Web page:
[This is an experiment in Sapphic stanzas. I have revised it twice since I first posted it. I wrote it, obviously, after a moving visit, October 11, to Gallery 3 at the War Museum in Ottawa. Gallery 3 features events from 1931 to 1945. I found the experience quite overwhelming: simple things like some of the pamplets from the war brought back memories of my childhood.]
Autumn maples’ usual reds are muted.
Even oaks’ baronial golds glow softer;
leaden clouds deliver dim hints of winter:
Wartime papers: grainy old propaganda
In my eyes I feel the emotions rising
triggered by collections of printed booklets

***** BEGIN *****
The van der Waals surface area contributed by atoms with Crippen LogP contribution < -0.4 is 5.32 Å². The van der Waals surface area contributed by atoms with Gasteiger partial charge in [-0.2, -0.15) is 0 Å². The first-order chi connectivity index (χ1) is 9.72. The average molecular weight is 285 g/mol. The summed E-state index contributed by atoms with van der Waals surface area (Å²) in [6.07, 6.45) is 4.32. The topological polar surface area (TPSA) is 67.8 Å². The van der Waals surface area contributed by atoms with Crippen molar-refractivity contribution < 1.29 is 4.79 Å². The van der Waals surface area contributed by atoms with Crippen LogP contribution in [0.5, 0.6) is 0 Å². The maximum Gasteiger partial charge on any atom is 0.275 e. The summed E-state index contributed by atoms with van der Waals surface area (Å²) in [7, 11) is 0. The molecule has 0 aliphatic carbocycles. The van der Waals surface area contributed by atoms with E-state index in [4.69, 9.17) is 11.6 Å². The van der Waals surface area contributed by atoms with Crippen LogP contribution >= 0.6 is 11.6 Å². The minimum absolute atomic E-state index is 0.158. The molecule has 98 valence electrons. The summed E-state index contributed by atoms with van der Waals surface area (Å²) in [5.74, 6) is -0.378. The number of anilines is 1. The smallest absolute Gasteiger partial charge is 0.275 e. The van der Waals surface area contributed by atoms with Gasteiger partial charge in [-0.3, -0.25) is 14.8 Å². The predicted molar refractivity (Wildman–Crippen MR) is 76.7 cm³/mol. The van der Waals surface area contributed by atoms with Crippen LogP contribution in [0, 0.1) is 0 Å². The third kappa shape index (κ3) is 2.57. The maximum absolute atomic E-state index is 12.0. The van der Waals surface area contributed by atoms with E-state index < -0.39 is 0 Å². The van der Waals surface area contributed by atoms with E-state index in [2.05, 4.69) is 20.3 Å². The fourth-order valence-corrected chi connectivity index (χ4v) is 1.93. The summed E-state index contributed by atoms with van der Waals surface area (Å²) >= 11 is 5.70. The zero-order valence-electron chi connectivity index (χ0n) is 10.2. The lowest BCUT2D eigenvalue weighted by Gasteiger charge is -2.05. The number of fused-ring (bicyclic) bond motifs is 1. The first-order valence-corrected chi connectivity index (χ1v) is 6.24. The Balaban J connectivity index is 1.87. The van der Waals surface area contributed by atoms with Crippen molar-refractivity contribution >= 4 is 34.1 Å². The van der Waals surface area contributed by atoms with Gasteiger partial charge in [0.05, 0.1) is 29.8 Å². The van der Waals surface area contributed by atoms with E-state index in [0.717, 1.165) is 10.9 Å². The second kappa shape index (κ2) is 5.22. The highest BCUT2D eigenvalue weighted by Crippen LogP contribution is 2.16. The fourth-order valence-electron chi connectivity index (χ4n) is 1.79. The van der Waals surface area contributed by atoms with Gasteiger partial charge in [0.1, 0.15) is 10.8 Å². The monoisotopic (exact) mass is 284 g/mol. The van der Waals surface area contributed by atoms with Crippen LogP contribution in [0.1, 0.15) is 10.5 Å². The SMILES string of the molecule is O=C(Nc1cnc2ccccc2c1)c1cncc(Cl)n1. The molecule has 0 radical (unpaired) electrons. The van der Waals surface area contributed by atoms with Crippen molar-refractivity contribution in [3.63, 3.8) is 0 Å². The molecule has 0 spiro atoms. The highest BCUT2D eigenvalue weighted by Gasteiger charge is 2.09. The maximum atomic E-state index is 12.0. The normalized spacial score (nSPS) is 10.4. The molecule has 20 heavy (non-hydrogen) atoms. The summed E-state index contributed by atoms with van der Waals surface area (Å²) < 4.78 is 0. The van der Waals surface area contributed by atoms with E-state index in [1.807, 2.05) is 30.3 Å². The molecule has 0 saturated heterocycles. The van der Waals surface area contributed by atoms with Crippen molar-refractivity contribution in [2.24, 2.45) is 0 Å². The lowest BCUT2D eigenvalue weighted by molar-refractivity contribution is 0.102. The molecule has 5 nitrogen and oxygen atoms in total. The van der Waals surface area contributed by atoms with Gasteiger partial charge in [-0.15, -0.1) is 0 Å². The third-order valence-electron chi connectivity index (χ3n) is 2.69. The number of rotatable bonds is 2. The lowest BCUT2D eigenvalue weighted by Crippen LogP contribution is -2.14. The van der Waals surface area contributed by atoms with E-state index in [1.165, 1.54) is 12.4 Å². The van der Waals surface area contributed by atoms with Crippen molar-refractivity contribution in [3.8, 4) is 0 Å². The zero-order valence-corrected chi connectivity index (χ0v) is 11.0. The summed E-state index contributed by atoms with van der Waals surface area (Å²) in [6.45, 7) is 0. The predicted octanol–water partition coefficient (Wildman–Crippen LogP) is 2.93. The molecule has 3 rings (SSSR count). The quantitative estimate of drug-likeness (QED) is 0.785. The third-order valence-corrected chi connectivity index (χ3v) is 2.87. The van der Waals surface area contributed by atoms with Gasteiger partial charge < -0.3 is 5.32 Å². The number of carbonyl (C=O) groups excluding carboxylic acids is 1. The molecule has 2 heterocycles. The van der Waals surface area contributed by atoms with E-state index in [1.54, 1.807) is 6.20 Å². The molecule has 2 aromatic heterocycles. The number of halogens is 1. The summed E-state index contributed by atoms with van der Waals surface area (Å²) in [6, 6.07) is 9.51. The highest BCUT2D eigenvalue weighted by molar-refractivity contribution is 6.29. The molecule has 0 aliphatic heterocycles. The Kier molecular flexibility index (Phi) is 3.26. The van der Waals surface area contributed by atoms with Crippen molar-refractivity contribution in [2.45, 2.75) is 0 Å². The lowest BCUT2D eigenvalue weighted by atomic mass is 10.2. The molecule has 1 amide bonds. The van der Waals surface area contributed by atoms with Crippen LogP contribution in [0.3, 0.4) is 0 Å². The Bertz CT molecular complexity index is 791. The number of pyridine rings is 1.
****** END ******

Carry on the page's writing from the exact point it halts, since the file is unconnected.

aimed at the children.
Long vestigial memories speed my breathing;
I can feel them gathering in the hallways,
Ghosts of childhood lingering in my memory:
Spirits of wartime.
Words like “freedom”, “glorious”, “victor”, “allies”
Made it seem that fighting and death were magic
said that valour was of itself a promise:
Sirens, air-raids, shortages, rumours, childhood:
Mired in death and misery of other children
and the cries of others who fell in wartime
I am searching memories for my father
Not expecting much in the way of fondness;
But, surprise: in gallery three I find it.
War II exhibit.
Back I fly through images sounds and nightmares
spitfires music bombing and ration booklets
fears that end in atoms and death forever:
weep for the victims.
Silent woods and grasses outside the building
leave me standing shocked in the autumn evening
here we live in peace but for fading memories:
lest we forget it.